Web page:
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review 2020-06-05 13:45
Winterglass - Benjanun Sriduangkaew

 As her homeland of Sirapirat is being conquered by the Winter Queen and it's people being fed to the ghost kiln, Nuawa is given a tiny shard of glass to swallow by her mother.  Nuawa survives the ghost kiln and is taken in by her Aunt.  Nuawa trains relentlessly to be a fighter and one day avenge her homeland and mother.  Her chance comes with a tournament where the prize is to be trained by General Lussadh, the Queen's right hand.  Nuawa easily qualifies for the tournament and moves forward, gaining favor with General Lussadh who quickly recognizes Nuawa as a glass-bearer.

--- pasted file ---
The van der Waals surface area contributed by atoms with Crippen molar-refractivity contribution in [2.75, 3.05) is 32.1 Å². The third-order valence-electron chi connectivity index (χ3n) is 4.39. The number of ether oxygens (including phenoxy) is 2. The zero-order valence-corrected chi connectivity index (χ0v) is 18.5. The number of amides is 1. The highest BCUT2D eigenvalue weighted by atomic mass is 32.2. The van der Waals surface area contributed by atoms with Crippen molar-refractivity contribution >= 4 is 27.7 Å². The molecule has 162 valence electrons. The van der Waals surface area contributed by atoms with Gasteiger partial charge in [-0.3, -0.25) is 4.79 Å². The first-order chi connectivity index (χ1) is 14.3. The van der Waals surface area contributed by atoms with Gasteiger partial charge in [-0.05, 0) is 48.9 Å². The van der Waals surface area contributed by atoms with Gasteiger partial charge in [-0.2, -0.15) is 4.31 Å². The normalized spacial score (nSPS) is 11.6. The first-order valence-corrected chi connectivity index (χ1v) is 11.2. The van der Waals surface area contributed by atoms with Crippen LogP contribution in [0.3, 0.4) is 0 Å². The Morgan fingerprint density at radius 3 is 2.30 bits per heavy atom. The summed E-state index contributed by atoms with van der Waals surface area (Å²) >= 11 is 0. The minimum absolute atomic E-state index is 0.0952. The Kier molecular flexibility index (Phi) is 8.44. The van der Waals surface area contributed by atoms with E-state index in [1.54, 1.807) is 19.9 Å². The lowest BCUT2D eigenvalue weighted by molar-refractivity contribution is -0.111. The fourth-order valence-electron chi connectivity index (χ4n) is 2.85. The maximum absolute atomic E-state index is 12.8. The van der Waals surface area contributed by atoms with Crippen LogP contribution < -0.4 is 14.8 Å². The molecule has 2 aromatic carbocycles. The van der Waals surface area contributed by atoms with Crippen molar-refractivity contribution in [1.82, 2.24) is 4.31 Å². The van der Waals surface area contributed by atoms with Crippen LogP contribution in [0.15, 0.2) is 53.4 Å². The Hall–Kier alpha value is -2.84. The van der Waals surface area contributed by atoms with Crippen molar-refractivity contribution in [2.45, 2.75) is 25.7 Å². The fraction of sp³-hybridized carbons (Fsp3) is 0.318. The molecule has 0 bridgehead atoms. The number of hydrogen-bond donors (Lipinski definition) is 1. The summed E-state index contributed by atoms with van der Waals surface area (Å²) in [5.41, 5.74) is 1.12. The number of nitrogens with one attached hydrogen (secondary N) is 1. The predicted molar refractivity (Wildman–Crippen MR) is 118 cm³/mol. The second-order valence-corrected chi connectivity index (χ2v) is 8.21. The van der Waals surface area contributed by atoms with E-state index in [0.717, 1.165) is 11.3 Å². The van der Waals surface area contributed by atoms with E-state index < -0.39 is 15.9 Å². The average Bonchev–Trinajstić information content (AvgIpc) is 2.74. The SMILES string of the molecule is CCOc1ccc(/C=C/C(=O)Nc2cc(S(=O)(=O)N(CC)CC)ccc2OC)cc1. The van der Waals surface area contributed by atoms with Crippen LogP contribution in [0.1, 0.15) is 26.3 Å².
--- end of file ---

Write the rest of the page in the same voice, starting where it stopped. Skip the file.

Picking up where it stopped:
Winterglass is  an intriguing retelling of The Snow Queen with a science fiction spin.  The writing is beautiful and pulled me into the scenes of the brutal landscape and resilient people. I was immediately fascinated by the world that was created, the mysterious Winter Queen, the ghost kiln and the many different people now living in everlasting winter.  However, I kept feeling that I was missing something of how and why the Winter Queen came to be and why she is so destructive.  Nuawa is a very decisive character.  She has one purpose and knows she will fulfill it no matter what.  This makes her motivations clear, but also a little difficult to get to know.  I really liked the idea of the glass fragments as well as all of the other enchantments in the world, but I really wanted a little more time to get to know about them.  I also give a big kudos for this world being built with gender neutrality and fluidity.  The pronouns for some people are 'ey' as in they and sexual preference is a non-issue.  This is a shorter book and is very action packed.  There is some explanation of the Winter Queen and glass fragments near the end, but not nearly enough.  This is book one of a series, so I will definitely want to check out what happens next.